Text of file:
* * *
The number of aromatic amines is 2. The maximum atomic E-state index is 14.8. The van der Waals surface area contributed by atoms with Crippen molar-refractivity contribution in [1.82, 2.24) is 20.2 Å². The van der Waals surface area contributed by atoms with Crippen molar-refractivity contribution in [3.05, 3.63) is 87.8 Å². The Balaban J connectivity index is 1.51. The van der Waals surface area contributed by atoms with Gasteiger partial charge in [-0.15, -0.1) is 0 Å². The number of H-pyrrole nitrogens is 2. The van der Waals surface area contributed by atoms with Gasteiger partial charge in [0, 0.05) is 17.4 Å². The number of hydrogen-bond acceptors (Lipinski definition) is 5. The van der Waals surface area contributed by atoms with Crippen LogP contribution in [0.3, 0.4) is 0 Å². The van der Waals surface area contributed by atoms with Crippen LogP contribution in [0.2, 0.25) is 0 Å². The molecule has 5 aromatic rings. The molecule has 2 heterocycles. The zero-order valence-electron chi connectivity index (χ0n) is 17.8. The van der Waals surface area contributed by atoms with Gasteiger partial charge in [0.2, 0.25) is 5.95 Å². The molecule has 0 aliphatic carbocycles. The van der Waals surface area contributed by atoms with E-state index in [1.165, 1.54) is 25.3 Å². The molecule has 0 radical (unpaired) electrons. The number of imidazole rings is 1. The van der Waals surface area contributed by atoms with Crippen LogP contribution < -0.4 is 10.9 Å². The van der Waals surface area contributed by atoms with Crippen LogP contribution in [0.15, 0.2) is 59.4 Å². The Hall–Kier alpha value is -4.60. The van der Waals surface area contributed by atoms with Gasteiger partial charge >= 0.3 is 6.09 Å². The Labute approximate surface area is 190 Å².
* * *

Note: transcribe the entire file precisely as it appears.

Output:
The number of aromatic amines is 2. The maximum atomic E-state index is 14.8. The van der Waals surface area contributed by atoms with Crippen molar-refractivity contribution in [1.82, 2.24) is 20.2 Å². The van der Waals surface area contributed by atoms with Crippen molar-refractivity contribution in [3.05, 3.63) is 87.8 Å². The Balaban J connectivity index is 1.51. The van der Waals surface area contributed by atoms with Gasteiger partial charge in [-0.15, -0.1) is 0 Å². The number of H-pyrrole nitrogens is 2. The van der Waals surface area contributed by atoms with Gasteiger partial charge in [0, 0.05) is 17.4 Å². The number of hydrogen-bond acceptors (Lipinski definition) is 5. The van der Waals surface area contributed by atoms with Crippen LogP contribution in [0.3, 0.4) is 0 Å². The van der Waals surface area contributed by atoms with Crippen LogP contribution in [0.2, 0.25) is 0 Å². The molecule has 5 aromatic rings. The molecule has 2 heterocycles. The zero-order valence-electron chi connectivity index (χ0n) is 17.8. The van der Waals surface area contributed by atoms with Gasteiger partial charge in [0.2, 0.25) is 5.95 Å². The molecule has 0 aliphatic carbocycles. The van der Waals surface area contributed by atoms with E-state index in [1.165, 1.54) is 25.3 Å². The molecule has 0 radical (unpaired) electrons. The number of imidazole rings is 1. The van der Waals surface area contributed by atoms with Crippen LogP contribution < -0.4 is 10.9 Å². The van der Waals surface area contributed by atoms with Crippen LogP contribution in [0.15, 0.2) is 59.4 Å². The Hall–Kier alpha value is -4.60. The van der Waals surface area contributed by atoms with Gasteiger partial charge >= 0.3 is 6.09 Å². The Labute approximate surface area is 190 Å².